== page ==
Meet the Meadow Creature Broadfork
I really like tools, especially tools I can’t break.
When I’m gardening, I don’t like to worry about handles snapping, bolts coming loose, or blades dinging up. That’s why I like this tool – it’s a monster.
Appropriate Technology for Large Gardens
To the uneducated eye, you might think this was a strange piece of tractor equipment or some sort of medieval weapon. It’s got amazingly vicious spikes on the end with a wicked curve to them, and the solid steel construction doesn’t look like any other garden tool most of us have seen.
That’s because it’s NOT like any other garden tool. This is a ground-breaking machine.
WARNING: Broadforking does take a bit of work. If you’re a wuss, you won’t like it.
Read more: Convert Your Lawn into a Food Forest
Double Dig Your Garden Beds with Ease
Since getting deeper into the John Jeavons method of double-digging, I’ve become much more aware of the need soil has for air. The beds I’ve double-dug have done better – and areas that have been simply tilled have done poorly.
Even in my sandy soil, compaction can and does occur.
Yet double-digging is murderously hard. I think it often needs doing – but sometimes you just want to get a big area done without breaking your back. Other times, you may want to loosen up an existing bed without busting out the shovel and digging fork again. That’s where the broadfork comes in.
The Meadow Creature Broadfork Gets it Done Every Time
Most broadfork manufacturers warn against breaking new ground, or tell you that they’re only made for “already-loose” soil. Really? That’s like having a shovel that’s only for digging holes that have been dug once and then filled in. Are you kidding?
There may be a place for delicate little tools – but it ain’t on this homestead. My tools get hauled around to different beds, lent to friends, worked hard, and occasionally drenched by Florida’s unpredictable monsoons.
The Meadow Creature site reads “We are confident enough that our tool is indestructible to guarantee it forever. Customers tell us our broadfork is great for removing turf, digging out blackberry roots, quack grass, and bermuda grass. And also digging up trees and prying out boulders – it’s not meant for that, but we’ll stand by the guarantee anyway.”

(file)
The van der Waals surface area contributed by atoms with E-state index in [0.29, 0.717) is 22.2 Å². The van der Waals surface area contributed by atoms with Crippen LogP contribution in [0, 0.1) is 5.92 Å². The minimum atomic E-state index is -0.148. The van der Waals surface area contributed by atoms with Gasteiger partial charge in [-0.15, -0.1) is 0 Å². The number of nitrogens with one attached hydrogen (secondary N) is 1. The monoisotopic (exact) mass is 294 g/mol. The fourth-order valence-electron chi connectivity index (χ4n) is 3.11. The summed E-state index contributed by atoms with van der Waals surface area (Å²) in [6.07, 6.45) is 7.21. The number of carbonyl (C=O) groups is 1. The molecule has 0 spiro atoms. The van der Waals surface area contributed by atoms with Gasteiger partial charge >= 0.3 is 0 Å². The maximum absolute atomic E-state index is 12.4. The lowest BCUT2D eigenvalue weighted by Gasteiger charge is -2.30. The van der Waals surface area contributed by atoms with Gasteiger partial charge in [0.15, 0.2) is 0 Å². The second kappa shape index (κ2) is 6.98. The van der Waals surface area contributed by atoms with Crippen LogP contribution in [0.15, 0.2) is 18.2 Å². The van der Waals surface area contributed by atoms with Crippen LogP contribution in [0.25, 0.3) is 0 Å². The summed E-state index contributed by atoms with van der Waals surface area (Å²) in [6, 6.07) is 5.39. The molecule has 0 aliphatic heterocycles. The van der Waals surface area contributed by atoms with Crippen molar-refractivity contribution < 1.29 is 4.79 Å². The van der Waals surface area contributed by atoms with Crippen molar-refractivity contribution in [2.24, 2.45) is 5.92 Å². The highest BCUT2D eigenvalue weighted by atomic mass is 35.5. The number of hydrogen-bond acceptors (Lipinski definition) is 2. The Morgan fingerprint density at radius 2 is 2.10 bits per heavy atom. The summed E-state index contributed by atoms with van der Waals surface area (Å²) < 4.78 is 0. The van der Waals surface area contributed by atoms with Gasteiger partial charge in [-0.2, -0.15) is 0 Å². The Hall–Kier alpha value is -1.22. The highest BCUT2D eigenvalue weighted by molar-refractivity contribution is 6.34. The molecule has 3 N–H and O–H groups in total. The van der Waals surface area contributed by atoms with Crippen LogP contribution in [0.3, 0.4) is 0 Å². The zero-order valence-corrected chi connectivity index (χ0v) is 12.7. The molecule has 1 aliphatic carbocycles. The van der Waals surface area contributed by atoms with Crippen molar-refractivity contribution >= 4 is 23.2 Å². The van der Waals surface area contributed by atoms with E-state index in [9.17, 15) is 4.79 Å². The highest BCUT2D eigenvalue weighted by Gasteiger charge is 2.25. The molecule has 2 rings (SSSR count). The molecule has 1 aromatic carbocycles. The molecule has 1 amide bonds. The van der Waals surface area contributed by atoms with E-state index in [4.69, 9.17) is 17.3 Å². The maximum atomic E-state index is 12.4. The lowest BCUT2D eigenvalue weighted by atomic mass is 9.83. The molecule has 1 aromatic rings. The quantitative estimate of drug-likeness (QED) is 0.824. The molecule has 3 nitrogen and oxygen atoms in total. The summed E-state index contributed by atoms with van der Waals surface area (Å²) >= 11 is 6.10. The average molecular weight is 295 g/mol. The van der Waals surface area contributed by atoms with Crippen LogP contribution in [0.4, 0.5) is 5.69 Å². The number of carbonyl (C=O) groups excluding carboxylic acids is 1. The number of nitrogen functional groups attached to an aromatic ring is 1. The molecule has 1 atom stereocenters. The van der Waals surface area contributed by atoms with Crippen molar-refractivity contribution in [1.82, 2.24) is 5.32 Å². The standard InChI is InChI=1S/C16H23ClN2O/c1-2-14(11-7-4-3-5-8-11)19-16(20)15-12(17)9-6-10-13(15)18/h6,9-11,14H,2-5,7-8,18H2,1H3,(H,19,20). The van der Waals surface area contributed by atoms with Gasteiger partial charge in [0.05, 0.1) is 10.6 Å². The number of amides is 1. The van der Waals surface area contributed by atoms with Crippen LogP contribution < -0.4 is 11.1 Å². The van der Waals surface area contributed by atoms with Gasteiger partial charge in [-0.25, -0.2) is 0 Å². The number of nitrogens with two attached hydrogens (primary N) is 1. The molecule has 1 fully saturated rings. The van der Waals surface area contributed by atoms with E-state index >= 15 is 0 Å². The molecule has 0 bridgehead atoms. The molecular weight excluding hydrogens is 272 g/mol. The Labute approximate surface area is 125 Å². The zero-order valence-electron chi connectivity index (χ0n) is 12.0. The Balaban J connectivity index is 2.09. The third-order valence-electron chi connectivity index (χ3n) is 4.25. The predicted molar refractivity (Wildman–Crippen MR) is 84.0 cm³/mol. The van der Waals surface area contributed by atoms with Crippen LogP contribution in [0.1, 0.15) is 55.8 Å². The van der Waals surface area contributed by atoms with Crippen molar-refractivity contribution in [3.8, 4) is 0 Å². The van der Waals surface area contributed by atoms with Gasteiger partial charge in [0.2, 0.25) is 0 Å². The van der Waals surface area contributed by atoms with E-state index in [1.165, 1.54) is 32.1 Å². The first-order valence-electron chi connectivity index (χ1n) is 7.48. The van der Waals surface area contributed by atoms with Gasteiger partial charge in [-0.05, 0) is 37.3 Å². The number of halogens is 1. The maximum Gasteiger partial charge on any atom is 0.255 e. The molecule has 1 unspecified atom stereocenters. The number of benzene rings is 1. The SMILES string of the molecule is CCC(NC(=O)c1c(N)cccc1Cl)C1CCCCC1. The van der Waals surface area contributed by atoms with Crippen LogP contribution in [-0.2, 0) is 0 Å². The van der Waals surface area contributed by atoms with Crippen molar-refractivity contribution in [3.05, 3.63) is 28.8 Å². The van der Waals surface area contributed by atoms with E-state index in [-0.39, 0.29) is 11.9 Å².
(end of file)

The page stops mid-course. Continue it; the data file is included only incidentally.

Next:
Nice, eh? As a person who regularly uses wrenches to hammer nails and scissors to trim fingernails, I appreciate that kind of guarantee.
More from David the Good: 10 Reasons to Start Gardening NOW!
Learning to Use the Broadfork
The Meadow Creature broadfork is made of solid steel alloy – even the handles. There’s a bit of a downside to this strength – it’s somewhat heavy – but that’s actually an advantage on the downstroke.
The first time I tried my new broadfork, I was amazed how it cut into the ground like a knife. I went to the most compacted and oak-root riddled part of my yard… and it handled it. No problem.
With the Meadow Creature broadfork, I can break about 50 square feet of new ground in roughly 15 minutes. That’s new, unworked ground, covered in weeds – which is not what a broadfork is supposedly designed for. In my less-weedy beds, I can go about three times that fast.
Video: Watch Me Use My Broadfork
Here I am breaking ground really, really fast:
On new ground, the broadforking doesn’t take as long as the weed pulling does, though the weeds come out easily once the broadfork has passed by. Once they’re pulled, the soil is perfect for planting.
One note: you will get blisters and wear yourself out if you jump in too hard on your first try with this broadfork. The motion is rather addicting, and before you know it, you’re more tired than you thought you were. Cotton gloves might be a good idea. The handles are smooth, which allows you to change your grip easily and slide your hands into different positions as needed.
Broadforking: Fun for the Whole Family
My wife and I have broken many thousands of feet of ground with this fork and we’re still having fun. I’ve also let multiple visitors try it out. Men in particular were impressed by this broadfork’s strength and ease of use.
My wife, despite not having anywhere near my strength, still finds the Meadow Creature broadfork easy enough to handle. She did about 500 square feet when we broke up this spring’s potato bed and still had energy to plant multiple rows of mung beans. I think it helps that the broadfork has a really good balance. You can jam it in the ground and easily work it in without falling over.
It’s Cheaper than a Tractor
One other thing you should know about this broadfork: it’s not cheap. The Meadow Creature will set you back almost $200. I got the 14″ version, since that seemed to be the most versatile. That said, I’ve come to realize, after buying a lot of tools: cheap isn’t good. If it’s flimsy or made in China, sell it to someone else.
The Meadow Creature is made in the USA, and it’s expensive. However, it’s going to last. If you only have a small garden, this tool might be overkill – but if you’ve got a larger space in cultivation, then it’s worth the price. I use mine regularly.
I don’t usually get real hyper over anything but plants… but the Meadow Creature broadfork is cool as heck. This is my kind of tool. If you get a few bucks together – and feel like saving on a gym membership, think about investing in one of these. I hope you’ll enjoy it as much as I do.
This post was written by David The Good